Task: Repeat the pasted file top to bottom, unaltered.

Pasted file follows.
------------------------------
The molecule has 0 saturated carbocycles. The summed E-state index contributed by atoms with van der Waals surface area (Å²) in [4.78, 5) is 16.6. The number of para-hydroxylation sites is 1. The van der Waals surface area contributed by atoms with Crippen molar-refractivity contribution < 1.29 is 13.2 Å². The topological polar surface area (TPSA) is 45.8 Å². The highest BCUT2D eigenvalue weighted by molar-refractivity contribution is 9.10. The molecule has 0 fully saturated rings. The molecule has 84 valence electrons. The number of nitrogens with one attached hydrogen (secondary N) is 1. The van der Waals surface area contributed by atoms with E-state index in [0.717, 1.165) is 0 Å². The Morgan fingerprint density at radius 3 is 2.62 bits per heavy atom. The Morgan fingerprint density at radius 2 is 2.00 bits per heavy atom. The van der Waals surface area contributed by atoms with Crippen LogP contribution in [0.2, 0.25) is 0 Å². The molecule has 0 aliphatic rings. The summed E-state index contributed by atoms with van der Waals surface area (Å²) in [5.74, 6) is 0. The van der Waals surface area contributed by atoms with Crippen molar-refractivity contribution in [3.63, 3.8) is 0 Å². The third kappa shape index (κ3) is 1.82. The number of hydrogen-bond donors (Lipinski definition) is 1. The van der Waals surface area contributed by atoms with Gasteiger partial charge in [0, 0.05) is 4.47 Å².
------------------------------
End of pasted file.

The molecule has 0 saturated carbocycles. The summed E-state index contributed by atoms with van der Waals surface area (Å²) in [4.78, 5) is 16.6. The number of para-hydroxylation sites is 1. The van der Waals surface area contributed by atoms with Crippen molar-refractivity contribution < 1.29 is 13.2 Å². The topological polar surface area (TPSA) is 45.8 Å². The highest BCUT2D eigenvalue weighted by molar-refractivity contribution is 9.10. The molecule has 0 fully saturated rings. The molecule has 84 valence electrons. The number of nitrogens with one attached hydrogen (secondary N) is 1. The van der Waals surface area contributed by atoms with E-state index in [0.717, 1.165) is 0 Å². The Morgan fingerprint density at radius 3 is 2.62 bits per heavy atom. The Morgan fingerprint density at radius 2 is 2.00 bits per heavy atom. The van der Waals surface area contributed by atoms with Crippen LogP contribution in [0.2, 0.25) is 0 Å². The molecule has 0 aliphatic rings. The summed E-state index contributed by atoms with van der Waals surface area (Å²) in [5.74, 6) is 0. The van der Waals surface area contributed by atoms with Crippen molar-refractivity contribution in [3.63, 3.8) is 0 Å². The third kappa shape index (κ3) is 1.82. The number of hydrogen-bond donors (Lipinski definition) is 1. The van der Waals surface area contributed by atoms with Gasteiger partial charge in [0, 0.05) is 4.47 Å².